There is a new strain of avian flu on Nantucket—and it is more dangerous to wild birds than previous strains.
Dr. Sarah Bois of the Linda Loring Nature Foundation and the Highly Pathogenic Avian Influenza (HPAI) task force are tracking the strain on the island, which has been detected in numerous bird species. “The concern is that more wild birds have been found with [this strain] than other incarnations,” Bois said.
The last avian flu outbreak in North America killed over 50 million domestic birds but only resulted in 98 detections in wild birds. Over 2,000 wild birds have already tested positive during the current outbreak, which began in December of 2021. “And that’s only the ones tested, so we know the problem is much bigger,” Bois said.
At first, the outbreak seemed to be clustered in waterfowl like geese, and there has been speculation about whether the disease can be transmitted through water. But it has spread beyond waterfowl, and many bird species are now being impacted, including crows and potentially even songbirds.
“The good news so far is that we haven’t found any dead...songbirds,” Bois said, suggesting that if songbirds are carrying the virus, they may not be suffering high mortality rates.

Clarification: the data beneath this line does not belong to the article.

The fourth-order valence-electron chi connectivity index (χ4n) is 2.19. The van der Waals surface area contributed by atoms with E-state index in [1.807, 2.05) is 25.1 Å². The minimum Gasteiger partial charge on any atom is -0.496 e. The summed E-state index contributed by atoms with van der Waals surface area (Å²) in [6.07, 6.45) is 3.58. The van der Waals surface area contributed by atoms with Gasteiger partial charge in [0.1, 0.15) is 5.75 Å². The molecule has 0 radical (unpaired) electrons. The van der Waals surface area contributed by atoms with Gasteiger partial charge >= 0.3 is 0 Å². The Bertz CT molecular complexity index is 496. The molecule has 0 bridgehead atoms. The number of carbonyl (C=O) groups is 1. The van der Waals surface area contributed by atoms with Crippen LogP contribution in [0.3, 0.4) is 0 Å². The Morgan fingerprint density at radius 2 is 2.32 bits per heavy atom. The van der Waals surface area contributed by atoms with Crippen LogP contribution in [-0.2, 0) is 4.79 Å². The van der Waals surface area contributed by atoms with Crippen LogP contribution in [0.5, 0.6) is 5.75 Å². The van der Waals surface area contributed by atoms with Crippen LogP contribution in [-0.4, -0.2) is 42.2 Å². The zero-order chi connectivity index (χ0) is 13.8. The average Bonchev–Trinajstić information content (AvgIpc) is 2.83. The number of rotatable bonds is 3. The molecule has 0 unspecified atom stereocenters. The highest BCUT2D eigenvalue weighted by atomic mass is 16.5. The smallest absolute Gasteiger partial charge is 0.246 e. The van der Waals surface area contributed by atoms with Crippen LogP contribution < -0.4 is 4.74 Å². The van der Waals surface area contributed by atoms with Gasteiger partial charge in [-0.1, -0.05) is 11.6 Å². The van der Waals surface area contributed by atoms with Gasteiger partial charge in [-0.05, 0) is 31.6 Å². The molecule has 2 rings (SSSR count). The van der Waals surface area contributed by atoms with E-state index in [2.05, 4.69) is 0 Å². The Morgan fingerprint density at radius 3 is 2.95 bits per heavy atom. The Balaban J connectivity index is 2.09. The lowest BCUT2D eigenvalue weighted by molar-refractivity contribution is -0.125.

Bois and other researchers on Nantucket are still collecting data and samples from potentially infected birds on island to determine what steps should be taken to curb the outbreak. Bois expects to have updates in the Fall or Winter, depending on how backed up off-island labs are.
Until then, Bois recommends that all island residents follow any guidance from the Department of Fish and Game and local health authorities. Right now, there are no recommendations to take down bird feeders or bird baths, although Bois does recommend changing the water in bird baths regularly to minimize risk.
“It’s a good practice anyway, considering that algae grow on [bird baths] so easily,” she said.
The CDC says that avian flu poses minimal risk to humans. So far during the outbreak, there has only been one human case in the United States, and the subject was directly handling infected poultry. They had mild symptoms and recovered quickly.
“The main thing...is not to touch wild birds that are already dead or look like they are sick or are acting funny,” Bois said. “We’re constantly telling people to leave birds alone.”
This guidance applies not just to humans but also dogs and cats. Keeping animals away from dead birds will protect them and help prevent the illness from spreading.
It is even more critical to keep domestic poultry away from wild birds—dead or alive. Once avian flu infects domestic bird populations, it spreads rapidly and is highly deadly, as they are more susceptible to the disease.
“There are some recommendations for people to put a net on top of their flock,” Bois said. Other mitigation strategies include limiting the number of people handling domestic poultry, cleaning poultry housing and equipment, and eliminating any standing water nearby.
Bois and the other researchers are still collecting birds for testing, so if you come across a bird you believe to be infected, you can call the Offshore Animal Hospital at 508-372-8464 to report it.